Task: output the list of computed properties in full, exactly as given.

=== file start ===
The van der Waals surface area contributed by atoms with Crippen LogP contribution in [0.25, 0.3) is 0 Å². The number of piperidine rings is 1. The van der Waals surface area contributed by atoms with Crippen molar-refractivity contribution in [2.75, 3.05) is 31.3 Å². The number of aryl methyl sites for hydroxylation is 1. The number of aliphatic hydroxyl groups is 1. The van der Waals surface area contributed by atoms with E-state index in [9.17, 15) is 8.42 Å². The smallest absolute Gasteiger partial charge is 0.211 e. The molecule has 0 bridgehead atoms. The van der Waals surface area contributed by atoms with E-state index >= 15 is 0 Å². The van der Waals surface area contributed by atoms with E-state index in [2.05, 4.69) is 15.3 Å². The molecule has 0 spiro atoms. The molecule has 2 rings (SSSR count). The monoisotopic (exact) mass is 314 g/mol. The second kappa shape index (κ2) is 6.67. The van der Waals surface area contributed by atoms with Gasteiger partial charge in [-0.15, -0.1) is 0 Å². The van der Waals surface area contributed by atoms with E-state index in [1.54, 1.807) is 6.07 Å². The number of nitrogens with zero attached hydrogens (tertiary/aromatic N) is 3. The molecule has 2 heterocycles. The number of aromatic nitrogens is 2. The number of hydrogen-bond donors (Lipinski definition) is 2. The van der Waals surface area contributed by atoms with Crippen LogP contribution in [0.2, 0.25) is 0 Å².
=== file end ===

The van der Waals surface area contributed by atoms with Crippen LogP contribution in [0.25, 0.3) is 0 Å². The number of piperidine rings is 1. The van der Waals surface area contributed by atoms with Crippen molar-refractivity contribution in [2.75, 3.05) is 31.3 Å². The number of aryl methyl sites for hydroxylation is 1. The number of aliphatic hydroxyl groups is 1. The van der Waals surface area contributed by atoms with E-state index in [9.17, 15) is 8.42 Å². The smallest absolute Gasteiger partial charge is 0.211 e. The molecule has 0 bridgehead atoms. The van der Waals surface area contributed by atoms with E-state index >= 15 is 0 Å². The van der Waals surface area contributed by atoms with E-state index in [2.05, 4.69) is 15.3 Å². The molecule has 0 spiro atoms. The molecule has 2 rings (SSSR count). The monoisotopic (exact) mass is 314 g/mol. The second kappa shape index (κ2) is 6.67. The van der Waals surface area contributed by atoms with Gasteiger partial charge in [-0.15, -0.1) is 0 Å². The van der Waals surface area contributed by atoms with E-state index in [1.54, 1.807) is 6.07 Å². The number of nitrogens with zero attached hydrogens (tertiary/aromatic N) is 3. The molecule has 2 heterocycles. The number of aromatic nitrogens is 2. The number of hydrogen-bond donors (Lipinski definition) is 2. The van der Waals surface area contributed by atoms with Crippen LogP contribution in [0.2, 0.25) is 0 Å².